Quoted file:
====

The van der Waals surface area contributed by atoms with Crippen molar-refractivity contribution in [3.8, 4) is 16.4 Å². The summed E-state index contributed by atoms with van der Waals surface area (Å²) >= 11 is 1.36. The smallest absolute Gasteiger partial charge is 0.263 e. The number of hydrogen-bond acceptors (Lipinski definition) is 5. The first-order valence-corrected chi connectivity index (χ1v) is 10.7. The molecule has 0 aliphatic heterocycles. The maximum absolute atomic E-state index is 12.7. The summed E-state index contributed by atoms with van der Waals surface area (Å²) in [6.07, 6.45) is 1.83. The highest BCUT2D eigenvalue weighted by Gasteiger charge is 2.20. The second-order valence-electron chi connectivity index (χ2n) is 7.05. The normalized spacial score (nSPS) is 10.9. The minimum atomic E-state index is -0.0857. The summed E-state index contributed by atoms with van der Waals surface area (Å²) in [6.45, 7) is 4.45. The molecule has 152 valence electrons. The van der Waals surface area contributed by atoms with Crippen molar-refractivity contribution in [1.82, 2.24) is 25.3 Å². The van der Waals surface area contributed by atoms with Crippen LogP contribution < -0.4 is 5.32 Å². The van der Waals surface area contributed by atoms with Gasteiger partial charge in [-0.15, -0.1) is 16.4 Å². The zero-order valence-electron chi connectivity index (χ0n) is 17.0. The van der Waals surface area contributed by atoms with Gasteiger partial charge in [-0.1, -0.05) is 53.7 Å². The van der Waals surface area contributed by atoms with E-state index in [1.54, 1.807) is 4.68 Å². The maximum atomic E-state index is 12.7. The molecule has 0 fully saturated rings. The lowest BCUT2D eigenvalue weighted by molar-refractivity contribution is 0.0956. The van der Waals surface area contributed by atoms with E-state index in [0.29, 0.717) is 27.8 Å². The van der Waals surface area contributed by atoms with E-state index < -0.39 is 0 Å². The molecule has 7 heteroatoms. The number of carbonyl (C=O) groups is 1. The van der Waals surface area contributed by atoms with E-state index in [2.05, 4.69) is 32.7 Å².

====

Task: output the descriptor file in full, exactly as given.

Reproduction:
The van der Waals surface area contributed by atoms with Crippen molar-refractivity contribution in [3.8, 4) is 16.4 Å². The summed E-state index contributed by atoms with van der Waals surface area (Å²) >= 11 is 1.36. The smallest absolute Gasteiger partial charge is 0.263 e. The number of hydrogen-bond acceptors (Lipinski definition) is 5. The first-order valence-corrected chi connectivity index (χ1v) is 10.7. The molecule has 0 aliphatic heterocycles. The maximum absolute atomic E-state index is 12.7. The summed E-state index contributed by atoms with van der Waals surface area (Å²) in [6.07, 6.45) is 1.83. The highest BCUT2D eigenvalue weighted by Gasteiger charge is 2.20. The second-order valence-electron chi connectivity index (χ2n) is 7.05. The normalized spacial score (nSPS) is 10.9. The minimum atomic E-state index is -0.0857. The summed E-state index contributed by atoms with van der Waals surface area (Å²) in [6.45, 7) is 4.45. The molecule has 152 valence electrons. The van der Waals surface area contributed by atoms with Crippen molar-refractivity contribution in [1.82, 2.24) is 25.3 Å². The van der Waals surface area contributed by atoms with Crippen LogP contribution < -0.4 is 5.32 Å². The van der Waals surface area contributed by atoms with Gasteiger partial charge in [-0.15, -0.1) is 16.4 Å². The zero-order valence-electron chi connectivity index (χ0n) is 17.0. The van der Waals surface area contributed by atoms with Gasteiger partial charge in [-0.1, -0.05) is 53.7 Å². The van der Waals surface area contributed by atoms with E-state index in [1.54, 1.807) is 4.68 Å². The maximum atomic E-state index is 12.7. The molecule has 0 fully saturated rings. The lowest BCUT2D eigenvalue weighted by molar-refractivity contribution is 0.0956. The van der Waals surface area contributed by atoms with E-state index in [0.29, 0.717) is 27.8 Å². The van der Waals surface area contributed by atoms with E-state index < -0.39 is 0 Å². The molecule has 7 heteroatoms. The number of carbonyl (C=O) groups is 1. The van der Waals surface area contributed by atoms with E-state index in [2.05, 4.69) is 32.7 Å².